Cloud computing and security: Data tag and digital access management

Before committing to a cloud services provider, it's essential to ask the right security questions. Learn about data tagging and authentication practicalities to consider when searching for cloud providers.

This second part of our cloud computing and security guide looks at more essential questions you should be asking cloud providers before signing on the dotted line.

  1. What about data tagging?

    You may think this question is something of a cheat in that it's one the organisation should ask of itself rather than the cloud provider, but it's vital if your security model is going to remain intact during any cloud deployment.

    Given that recent research carried out by BT suggests 44% of CIOs think they deal with information that is 'too sensitive' for the cloud, keeping control over what data goes where is key.

    Data tagging, often done with the help of data leakage protection (DLP) technology, can be used to provide data classification to determine where data can and cannot go. Of course, it's also possible to ask the cloud provider for information with regards to tagging, for compliance issues surrounding the geographic location of the data. Does the cloud provider have a data tagging solution? Was it created in house? Does it work alongside encryption without exposing data by creating unencrypted index tables that are too transparent? If the cloud provider cannot provide transparency regarding where data is in the cloud as it moves between data centres or how its data tag policy works, and your compliance regime requires this knowledge, it should be a deal breaker.

  2. How does the provider authenticate and manage users?

    The threat to enterprise data is not always external, and once that data moves outside of the organisation's physical control (where you no longer have access to the building where the data is housed, the staff that administrates that data or the day-to-day management of both), the insider threat becomes all the more problematic.

    Be sure to ask any cloud provider about its digital access management practices, and how it authenticates users and determines their permissions with regard to customer data. Can the cloud provider query your existing identity management system, for example? What processes are in place to prevent potential system administrator privilege abuse? What log monitoring, analysis and alerting systems can be deployed to warn, for example, if a sysadmin has logged on without apparent reason? Don't be afraid to ask the same kinds of questions about cloud provider staff as you would when employing your own: Assess the checks the cloud provider has in place to prevent rogue operators from getting jobs at your provider and access to your data.

  3. Is the provider responsible?

    In the cloud, it is not always simple and straightforward to determine where responsibility for security should lie. By all means, ask questions not only of your cloud provider about who holds the responsibility for security during the contractual negotiations phase, but also understand that the best you can hope to achieve is a sharing of the security burden rather than a total abdication of your duty of care.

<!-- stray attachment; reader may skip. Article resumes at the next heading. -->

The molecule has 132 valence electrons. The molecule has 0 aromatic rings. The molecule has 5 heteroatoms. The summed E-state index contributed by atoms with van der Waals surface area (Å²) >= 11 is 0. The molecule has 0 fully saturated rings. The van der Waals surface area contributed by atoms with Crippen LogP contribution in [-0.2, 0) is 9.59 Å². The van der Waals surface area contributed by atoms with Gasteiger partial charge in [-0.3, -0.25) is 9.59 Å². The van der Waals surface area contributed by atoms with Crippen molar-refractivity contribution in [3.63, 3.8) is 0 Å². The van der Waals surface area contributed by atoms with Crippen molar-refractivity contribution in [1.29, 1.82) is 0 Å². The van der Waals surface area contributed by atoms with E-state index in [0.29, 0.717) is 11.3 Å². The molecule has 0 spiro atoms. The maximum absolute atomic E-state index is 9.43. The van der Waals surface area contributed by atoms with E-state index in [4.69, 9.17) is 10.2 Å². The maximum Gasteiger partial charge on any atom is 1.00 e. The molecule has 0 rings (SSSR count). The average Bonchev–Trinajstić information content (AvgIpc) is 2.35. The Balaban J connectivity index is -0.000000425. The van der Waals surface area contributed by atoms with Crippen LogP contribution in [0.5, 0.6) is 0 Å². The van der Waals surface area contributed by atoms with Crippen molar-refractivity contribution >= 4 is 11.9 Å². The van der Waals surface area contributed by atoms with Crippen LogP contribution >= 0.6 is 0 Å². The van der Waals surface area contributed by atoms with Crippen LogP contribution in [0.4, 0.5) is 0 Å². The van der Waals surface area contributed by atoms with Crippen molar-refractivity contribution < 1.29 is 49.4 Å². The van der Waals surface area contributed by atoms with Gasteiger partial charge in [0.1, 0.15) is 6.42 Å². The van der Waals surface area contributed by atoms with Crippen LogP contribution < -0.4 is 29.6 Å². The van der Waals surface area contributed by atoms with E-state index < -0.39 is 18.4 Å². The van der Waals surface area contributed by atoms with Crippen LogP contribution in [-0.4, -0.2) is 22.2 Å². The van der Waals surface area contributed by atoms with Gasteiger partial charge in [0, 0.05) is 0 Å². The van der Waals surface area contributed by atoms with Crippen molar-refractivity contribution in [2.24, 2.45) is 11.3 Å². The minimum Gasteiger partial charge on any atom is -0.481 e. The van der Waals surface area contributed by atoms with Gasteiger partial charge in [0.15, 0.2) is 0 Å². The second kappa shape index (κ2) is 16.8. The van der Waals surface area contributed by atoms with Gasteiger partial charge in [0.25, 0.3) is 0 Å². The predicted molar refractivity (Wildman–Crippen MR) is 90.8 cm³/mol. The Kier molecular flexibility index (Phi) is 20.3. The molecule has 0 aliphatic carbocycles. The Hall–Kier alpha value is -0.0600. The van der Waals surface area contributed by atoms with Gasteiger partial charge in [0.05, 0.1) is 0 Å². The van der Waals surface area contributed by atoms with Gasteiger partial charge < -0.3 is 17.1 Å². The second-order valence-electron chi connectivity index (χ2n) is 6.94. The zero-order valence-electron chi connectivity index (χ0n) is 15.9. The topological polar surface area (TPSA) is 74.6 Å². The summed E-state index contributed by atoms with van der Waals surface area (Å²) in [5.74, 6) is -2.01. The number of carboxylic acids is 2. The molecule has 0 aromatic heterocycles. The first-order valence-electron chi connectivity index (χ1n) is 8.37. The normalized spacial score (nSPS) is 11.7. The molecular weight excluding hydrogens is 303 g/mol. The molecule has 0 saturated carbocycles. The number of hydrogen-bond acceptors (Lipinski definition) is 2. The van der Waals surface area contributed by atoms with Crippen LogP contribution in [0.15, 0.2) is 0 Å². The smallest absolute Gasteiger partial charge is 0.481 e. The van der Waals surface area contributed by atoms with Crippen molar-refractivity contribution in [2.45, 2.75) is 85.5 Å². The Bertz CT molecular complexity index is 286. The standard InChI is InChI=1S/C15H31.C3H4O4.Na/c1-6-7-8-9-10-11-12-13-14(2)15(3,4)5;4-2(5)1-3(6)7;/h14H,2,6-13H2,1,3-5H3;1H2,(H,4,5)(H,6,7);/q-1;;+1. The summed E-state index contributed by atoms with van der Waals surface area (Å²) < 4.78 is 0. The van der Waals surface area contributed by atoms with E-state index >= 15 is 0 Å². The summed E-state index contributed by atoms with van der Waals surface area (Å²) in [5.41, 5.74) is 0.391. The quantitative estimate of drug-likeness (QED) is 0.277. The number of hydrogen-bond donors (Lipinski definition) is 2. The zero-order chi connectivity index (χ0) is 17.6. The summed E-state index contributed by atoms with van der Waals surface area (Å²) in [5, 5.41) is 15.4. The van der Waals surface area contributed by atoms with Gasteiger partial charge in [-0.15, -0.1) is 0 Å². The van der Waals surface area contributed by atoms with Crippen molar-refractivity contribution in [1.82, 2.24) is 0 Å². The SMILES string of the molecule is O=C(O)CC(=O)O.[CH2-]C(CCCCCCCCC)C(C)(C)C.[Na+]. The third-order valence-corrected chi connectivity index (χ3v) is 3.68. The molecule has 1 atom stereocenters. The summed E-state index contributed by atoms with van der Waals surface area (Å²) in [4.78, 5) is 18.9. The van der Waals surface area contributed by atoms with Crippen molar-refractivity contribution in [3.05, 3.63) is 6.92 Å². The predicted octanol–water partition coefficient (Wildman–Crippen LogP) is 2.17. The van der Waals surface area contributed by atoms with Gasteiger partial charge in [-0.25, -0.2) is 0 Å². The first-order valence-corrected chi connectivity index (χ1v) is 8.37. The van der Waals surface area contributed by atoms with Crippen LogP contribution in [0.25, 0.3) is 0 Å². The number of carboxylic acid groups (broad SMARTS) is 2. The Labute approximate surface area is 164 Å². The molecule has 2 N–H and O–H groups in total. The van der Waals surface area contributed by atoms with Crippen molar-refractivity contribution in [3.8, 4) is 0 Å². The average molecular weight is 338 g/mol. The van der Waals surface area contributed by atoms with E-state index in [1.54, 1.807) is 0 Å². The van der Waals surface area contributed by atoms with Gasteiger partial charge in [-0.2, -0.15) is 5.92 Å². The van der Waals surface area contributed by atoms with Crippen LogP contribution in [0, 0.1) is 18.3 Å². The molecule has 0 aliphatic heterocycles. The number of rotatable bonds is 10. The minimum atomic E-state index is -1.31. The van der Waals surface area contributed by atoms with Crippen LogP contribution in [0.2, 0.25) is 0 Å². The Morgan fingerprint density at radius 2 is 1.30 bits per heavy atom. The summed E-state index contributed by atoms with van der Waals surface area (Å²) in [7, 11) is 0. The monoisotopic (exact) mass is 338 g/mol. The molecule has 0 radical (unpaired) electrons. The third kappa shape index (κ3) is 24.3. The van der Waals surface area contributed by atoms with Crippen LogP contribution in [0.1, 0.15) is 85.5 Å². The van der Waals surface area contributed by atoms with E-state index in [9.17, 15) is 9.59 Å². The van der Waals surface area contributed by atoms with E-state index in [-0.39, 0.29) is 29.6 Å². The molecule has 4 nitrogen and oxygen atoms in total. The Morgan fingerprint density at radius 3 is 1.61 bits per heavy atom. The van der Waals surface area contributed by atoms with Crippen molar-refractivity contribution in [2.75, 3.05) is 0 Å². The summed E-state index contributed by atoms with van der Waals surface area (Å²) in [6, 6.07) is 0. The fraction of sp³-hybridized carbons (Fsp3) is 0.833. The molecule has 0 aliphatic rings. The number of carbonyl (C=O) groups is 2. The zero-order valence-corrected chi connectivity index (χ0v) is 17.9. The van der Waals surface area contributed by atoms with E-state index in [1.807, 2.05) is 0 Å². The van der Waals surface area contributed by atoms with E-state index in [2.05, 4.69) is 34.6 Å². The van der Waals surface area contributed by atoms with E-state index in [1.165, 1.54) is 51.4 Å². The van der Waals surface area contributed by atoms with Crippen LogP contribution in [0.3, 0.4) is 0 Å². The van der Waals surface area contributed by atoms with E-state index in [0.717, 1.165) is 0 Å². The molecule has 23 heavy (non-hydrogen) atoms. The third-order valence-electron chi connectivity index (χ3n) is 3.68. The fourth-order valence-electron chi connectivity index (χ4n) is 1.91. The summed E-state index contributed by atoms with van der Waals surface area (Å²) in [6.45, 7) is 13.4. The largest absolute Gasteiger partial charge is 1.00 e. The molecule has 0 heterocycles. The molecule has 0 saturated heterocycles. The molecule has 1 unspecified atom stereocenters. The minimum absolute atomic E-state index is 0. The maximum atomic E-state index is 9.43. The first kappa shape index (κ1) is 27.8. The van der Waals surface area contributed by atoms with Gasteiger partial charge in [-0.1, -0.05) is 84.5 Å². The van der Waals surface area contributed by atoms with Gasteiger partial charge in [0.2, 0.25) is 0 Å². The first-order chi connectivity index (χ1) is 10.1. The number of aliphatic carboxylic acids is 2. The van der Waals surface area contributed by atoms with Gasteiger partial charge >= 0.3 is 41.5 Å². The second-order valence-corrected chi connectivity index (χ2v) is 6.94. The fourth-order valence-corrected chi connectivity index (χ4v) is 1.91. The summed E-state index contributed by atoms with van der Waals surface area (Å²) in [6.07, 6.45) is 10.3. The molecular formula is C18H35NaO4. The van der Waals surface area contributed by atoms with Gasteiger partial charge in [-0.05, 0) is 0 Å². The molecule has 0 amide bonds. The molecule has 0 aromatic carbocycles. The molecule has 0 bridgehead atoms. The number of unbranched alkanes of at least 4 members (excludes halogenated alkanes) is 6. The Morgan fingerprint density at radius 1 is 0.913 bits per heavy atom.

This may be surprising, given that a tightly negotiated contract with a nailed-down SLA laying all the security responsibility on the provider leaves the legal position pretty clear. However, that will not stop the court of public opinion from drawing a different conclusion when it comes to apportioning blame, should a high-profile data breach occur. The cloud, by its very nature, is designed to be invisible to the consumer and does not become visible when something goes wrong, which is why it's vital -- from a brand-protection perspective -- that the organisation is seen to have asked all the right questions and made every effort to ensure data is properly secured.

  4. Is the provider's security up to standard?

    Being a relatively new service technology, the matter of standards certification might not immediately spring to mind during the security due diligence process: Big mistake. Salesmen might try to make you believe that the provider's 'homebrew' service offering is going to be as or more secure than a standards-based system, but that's simply not the case.

    For starters, ask your provider if it is ISO 27001 compliant. Such well-established and formal specifications are good indicators that a provider can walk the walk as well as talk the talk. Although new and cloud-specific certifications, such as the Cloud Security Alliance's (CSA) Certificate of Cloud Security Knowledge (CCSK), are not a real-world guarantee of technical competence, the fact that the cloud provider is providing some kind of training foundation and establishing a baseline of knowledge for staff is generally a good indicator of how seriously it is taking the security issue as a whole.

  5. And finally, how seriously does the provider take security?

    It may seem broad or unnecessary, but ask potential providers the question: "How serious are you about the security of my data?" Most likely, the cloud provider will produce the standard templated responses until you start to drill down with the questions posed previously in this cloud security guide.

    And here is one more final question that can reveal a lot about just how seriously a cloud provider really takes security matters: "Who is your CISO and what experience does he or she have?" Proceed with the utmost caution if the provider does not think such a position is required, or has hired someone with no real-world experience dealing with enterprise data security matters.

About the author:
Davey Winder has worked as a freelance technology journalist for nearly 20 years. He is based in South Yorkshire.

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